The readers of the world can be pretty brutal. If you do something they really don’t like, they can put the book down, never pick it up again, and then talk about it despairingly online because you did one of their writing pet peeves. While I’d never do the latter unless it was something serious, I have put a book down and never returned to it because the author—for lack of a better word—pissed me off.
It can be brutal, but it’s also just a part of the publishing world. If you want to write and publish books full-time, it comes with the caveat of some readers not only disliking your books, but hating them verbally. One way you can avoid this to come degree is understanding overarching writing pet peeves.
These things will get under a reader’s skin and affect how they experience your book.
I do want to say that pet peeves completely depend on the reader, and you can’t please everyone. This advice is by no means meant to make you change what you write about, but more so to simply understand the mind’s of a reader and avoid major pitfalls before they happen.
In order to do that, I took to the people! Specifically the people of massive online reading group that frequently discusses books, asking about their pet peeves. The post amassed more than 550 comments and I’ve distilled it for you.
Here are the types of pet peeves we’ll focus on:
Book Pet Peeves
Book pet peeves have much to do with the overall construction or plot of a story. They’re all-encompassing instead of specific to certain elements of fiction.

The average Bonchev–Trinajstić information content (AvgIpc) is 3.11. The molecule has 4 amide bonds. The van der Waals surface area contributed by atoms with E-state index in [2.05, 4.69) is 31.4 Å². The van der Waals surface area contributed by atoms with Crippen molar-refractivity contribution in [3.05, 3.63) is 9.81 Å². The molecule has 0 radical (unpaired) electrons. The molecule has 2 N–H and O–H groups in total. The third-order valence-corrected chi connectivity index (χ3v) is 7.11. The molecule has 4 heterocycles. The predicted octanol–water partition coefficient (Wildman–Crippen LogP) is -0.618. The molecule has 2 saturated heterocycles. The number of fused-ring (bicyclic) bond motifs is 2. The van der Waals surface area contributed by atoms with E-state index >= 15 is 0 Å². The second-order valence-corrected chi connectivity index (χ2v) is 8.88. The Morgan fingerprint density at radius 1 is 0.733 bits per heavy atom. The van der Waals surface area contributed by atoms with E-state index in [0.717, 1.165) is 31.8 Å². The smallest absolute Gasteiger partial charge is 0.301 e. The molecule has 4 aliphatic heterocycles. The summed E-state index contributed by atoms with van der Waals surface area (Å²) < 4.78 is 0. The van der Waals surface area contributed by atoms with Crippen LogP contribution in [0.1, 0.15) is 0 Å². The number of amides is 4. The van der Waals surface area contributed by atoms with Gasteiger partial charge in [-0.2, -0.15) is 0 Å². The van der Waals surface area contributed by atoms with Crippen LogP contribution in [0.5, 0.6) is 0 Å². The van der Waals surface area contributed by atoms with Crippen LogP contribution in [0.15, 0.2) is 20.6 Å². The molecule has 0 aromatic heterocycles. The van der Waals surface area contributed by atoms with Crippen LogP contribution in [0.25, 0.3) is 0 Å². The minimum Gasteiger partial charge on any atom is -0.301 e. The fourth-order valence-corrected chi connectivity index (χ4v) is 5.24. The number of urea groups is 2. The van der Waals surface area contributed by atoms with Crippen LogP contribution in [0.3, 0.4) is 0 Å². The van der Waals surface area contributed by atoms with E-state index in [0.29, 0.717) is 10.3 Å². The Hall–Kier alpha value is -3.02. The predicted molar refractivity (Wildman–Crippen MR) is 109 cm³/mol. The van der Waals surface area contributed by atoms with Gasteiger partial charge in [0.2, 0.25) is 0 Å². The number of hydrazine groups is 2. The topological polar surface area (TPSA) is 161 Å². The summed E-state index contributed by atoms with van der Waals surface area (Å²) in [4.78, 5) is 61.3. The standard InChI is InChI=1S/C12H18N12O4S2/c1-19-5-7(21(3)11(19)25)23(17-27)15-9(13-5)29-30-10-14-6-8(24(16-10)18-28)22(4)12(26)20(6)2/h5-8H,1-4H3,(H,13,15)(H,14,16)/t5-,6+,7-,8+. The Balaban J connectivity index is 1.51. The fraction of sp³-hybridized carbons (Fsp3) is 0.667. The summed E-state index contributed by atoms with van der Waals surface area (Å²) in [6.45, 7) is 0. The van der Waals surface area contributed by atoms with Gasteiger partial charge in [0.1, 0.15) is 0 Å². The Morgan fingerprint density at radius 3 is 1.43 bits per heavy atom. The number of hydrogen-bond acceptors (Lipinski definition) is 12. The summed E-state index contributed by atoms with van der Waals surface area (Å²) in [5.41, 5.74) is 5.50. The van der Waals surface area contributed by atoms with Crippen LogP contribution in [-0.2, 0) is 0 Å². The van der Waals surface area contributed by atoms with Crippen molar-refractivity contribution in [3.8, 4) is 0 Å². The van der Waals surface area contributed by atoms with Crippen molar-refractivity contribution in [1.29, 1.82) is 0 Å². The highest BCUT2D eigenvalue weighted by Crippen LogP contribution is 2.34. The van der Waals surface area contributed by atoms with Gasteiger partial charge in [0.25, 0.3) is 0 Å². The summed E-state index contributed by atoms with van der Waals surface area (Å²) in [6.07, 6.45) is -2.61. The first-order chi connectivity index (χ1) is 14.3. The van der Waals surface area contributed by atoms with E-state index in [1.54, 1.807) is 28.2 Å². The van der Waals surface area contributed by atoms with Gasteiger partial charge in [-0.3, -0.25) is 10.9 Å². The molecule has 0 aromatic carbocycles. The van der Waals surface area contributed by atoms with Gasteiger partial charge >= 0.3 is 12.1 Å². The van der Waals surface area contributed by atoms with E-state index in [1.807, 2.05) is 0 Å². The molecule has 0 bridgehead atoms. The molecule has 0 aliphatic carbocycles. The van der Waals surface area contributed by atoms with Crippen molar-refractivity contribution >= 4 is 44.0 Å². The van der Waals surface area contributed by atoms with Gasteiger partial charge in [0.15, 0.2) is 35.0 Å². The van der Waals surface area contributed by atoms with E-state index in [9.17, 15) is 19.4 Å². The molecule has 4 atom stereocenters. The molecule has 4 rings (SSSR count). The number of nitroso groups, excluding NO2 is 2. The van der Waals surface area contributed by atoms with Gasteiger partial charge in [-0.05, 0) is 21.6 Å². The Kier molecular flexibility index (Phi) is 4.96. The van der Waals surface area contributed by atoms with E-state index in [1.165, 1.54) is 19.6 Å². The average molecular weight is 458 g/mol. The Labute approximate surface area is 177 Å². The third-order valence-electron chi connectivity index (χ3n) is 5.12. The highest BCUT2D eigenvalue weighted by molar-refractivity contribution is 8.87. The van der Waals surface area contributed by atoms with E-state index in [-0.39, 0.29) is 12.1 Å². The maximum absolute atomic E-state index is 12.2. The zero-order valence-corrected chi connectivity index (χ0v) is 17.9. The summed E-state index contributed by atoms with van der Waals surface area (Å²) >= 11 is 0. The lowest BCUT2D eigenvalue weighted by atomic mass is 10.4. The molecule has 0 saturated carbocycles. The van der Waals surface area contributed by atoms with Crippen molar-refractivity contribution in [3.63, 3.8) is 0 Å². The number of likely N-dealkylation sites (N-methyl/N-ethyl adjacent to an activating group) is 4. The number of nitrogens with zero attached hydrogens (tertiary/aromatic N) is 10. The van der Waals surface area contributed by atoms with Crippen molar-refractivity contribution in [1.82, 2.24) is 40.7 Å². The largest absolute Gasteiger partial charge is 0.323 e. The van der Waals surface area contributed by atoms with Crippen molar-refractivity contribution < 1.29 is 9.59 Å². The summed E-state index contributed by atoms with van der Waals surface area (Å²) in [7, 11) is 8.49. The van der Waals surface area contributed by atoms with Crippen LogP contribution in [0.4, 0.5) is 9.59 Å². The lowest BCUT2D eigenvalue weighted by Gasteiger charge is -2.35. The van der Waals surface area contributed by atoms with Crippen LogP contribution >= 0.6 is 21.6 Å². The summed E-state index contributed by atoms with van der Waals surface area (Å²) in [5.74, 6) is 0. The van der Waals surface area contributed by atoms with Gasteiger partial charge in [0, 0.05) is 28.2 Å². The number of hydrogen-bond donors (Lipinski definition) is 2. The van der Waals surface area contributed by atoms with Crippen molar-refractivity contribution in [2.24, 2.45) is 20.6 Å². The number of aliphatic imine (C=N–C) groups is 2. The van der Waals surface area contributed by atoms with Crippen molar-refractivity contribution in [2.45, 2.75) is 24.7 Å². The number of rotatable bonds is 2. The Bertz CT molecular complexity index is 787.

While some readers might find these to be book pet peeves, keep in mind that others might like them. At the end of the day, if you want to tell this story and find it entertaining, go for it!
1. When religious leaders are the villain
This was one of the most-liked of the responses. It even brought on quite the discussion of why this happens often and what it means, with one reader claiming, “Art imitates life,” that was met with a lot of disagreement.
Regardless of why this is done, it’s not loved by many people, and it’s actually clichéd in many ways. At this point, it’s predictable, which is more of the book pet peeve than anything else. Get more creative than this! Even if the religion is completely made up, you can think of something better.
2. Full cast of morally gray characters
Ultimately, the argument as to why this was one of the writing pet peeves is simply because not all people are morally gray. It’s totally okay to develop your characters to have moral ambiguity, but also make sure some characters are firmly on one side or the other.
Plus, morally gray characters are trendy right now, but won’t always be. The diversity of your cast will make for a more evergreen books.